African press review 9 April 2013
Uhuru Kenyatta's swearing-in ceremony in Kanya, debate about the cash reward for the arrest of LRA leader Joseph Kony and a decline in public trust of trade unions in South Africa are all stories in today's African press..
The honours this morning go to Kenya and the swearing-in of Uhuru Kenyatta as the nation's fourth president.
The ceremony will take place at the Moi International Sports Centre in Kasarani, and will be witnessed by 25 African Heads of State. As the Nairobi-based Standard newspaper points out, neither the United States nor any Western Europen nation will be represented, even at diplomatic level.
The Standard explains this cold reception to Uhuru’s presidency by the fact that the new President and his deputy, William Ruto, both face charges of crimes against humanity at the International Criminal Court in The Hague.
Sudan’s President Omar al-Bashir will not be attending today's swearing-in ceremony.
On Sunday, the Khartoum-based Sudan Tribune reported that the Sudanese leader would be travelling to Kenya on Monday and that he would later head to Chad for a conference.
Bashir is wanted by the International Criminal Court on charges of war crimes committed in the course of the conflict in Darfour.
Kenya, a signatory state to the Rome Statute is under legal obligation to arrest the Sudanese president if he sets foot in the country.
His name does not appear on the list of Heads of state whose attendance has been confirmed.
The Kenyan Daily Nation reports that Nigerian police have detained four journalists after they refused to disclose the source of an alleged presidential document that calls for sabotaging an opposition coalition.
President Goodluck Jonathan's office has already denied the validity of the document published on 3 April in the independent Leadership newspaper.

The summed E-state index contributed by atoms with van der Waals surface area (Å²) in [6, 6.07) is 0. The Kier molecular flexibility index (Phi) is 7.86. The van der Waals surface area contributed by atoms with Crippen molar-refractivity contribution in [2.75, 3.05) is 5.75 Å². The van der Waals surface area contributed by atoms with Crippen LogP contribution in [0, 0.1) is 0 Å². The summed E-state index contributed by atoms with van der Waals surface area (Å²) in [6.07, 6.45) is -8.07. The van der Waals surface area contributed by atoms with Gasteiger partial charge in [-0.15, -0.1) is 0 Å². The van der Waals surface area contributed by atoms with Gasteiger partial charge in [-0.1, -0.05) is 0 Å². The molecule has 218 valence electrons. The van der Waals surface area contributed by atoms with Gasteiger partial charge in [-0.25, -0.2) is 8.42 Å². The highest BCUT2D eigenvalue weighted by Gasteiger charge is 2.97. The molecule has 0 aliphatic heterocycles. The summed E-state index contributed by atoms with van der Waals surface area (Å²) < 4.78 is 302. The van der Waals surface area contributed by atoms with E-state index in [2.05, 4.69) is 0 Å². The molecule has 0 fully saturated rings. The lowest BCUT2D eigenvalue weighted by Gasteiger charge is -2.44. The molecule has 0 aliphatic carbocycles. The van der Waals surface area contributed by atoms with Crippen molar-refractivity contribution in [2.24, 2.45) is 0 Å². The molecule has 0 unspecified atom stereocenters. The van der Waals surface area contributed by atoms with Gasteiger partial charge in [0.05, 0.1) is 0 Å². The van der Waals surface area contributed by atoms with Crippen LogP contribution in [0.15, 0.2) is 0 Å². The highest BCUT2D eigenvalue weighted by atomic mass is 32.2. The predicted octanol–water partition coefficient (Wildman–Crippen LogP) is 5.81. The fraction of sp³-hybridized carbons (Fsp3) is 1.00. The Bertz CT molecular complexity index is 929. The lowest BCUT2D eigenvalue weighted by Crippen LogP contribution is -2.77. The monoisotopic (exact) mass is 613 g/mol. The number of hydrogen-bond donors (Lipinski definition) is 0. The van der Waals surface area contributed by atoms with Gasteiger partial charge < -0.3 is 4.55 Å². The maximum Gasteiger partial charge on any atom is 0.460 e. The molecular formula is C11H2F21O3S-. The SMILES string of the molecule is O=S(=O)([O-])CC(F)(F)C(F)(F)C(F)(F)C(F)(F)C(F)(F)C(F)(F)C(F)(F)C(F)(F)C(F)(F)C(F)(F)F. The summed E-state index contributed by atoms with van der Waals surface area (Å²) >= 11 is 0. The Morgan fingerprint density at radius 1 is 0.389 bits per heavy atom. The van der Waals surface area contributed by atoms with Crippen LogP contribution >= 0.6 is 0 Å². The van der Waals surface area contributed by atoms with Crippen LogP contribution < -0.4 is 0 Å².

The disputed and unconfirmed report claimed that Jonathan had issued orders to frustrate efforts by the opposition to unite ahead of presidential polls due in 2015.
Police confirmed the arrests but declined to discuss the circumstances.
In Uganda, the main story in the Daily Monitor says the opposition Forum for Democratic Change party yesterday asked the government to open inquiries into the sources of campaign finance for President Museveni’s 2011 re-election.
Senior party member and spokesman Wafula Oguttu told journalists at the party’s headquarters that questions surrounding how the ruling party paid its expenses, call for an investigation.
The government, however, dismissed the FDC’s proposal as typical idle talk. Mr Oguttu suggested that the envisaged line of inquiries into campaign finance could also look at recent allegations that an oil company considered making an undocumented payment to Museveni.
The President and government officials have strongly denied all allegations of inappropriate conduct.
Also in The Daily Monitor, a suggestion that the cash reward offered by the US government for the arrest of Lord's Resistance Army leader, Joseph Kony, will make him more aggressive, according to leaders in the Acholi sub-region.
The leaders say scores of children are still in LRA captivity and the billion shilling cash award for Kony and his two commanders will just make the situation worse.
The comments come days after US President Barack Obama offered the million dollar bounty on the rebel leaders who are wanted for war crimes and crimes against humanity.
Members of the Acholi Religious Leaders Peace Initiative say the money should be used to fund the Peace Recovery and Development Plan whose funds were illegally diverted by officials from the Prime Minister’s office.
The main story in South African financial paper BusinessDay reports that public trust in trade unions, especially among black and working class South Africans, has plummeted in the past year, this according to a survey carried out by the Human Sciences Research Council.
The poll was conducted in the wake of labour turmoil last year in which workers abandoned traditional trade unions and embarked on wildcat strike action.
The survey, which is based on a representative sample derived from census information and is carried out annually, found that among the public in general, trust in trade unions dropped from 43 per cent in 2011 to 29 per cent in 2012.
Among black and working class South Africans, who have formed the backbone of the labour movement, there was a significant growth in distrust of unions. Thirty-five percent of black South Africans said they distrusted trade unions, compared with 21 per cent the year before.
Among those who consider themselves to be part of the working class, distrust increased from 21 per cent in 2011 to 37 per cent in 2012, according to the same survey.
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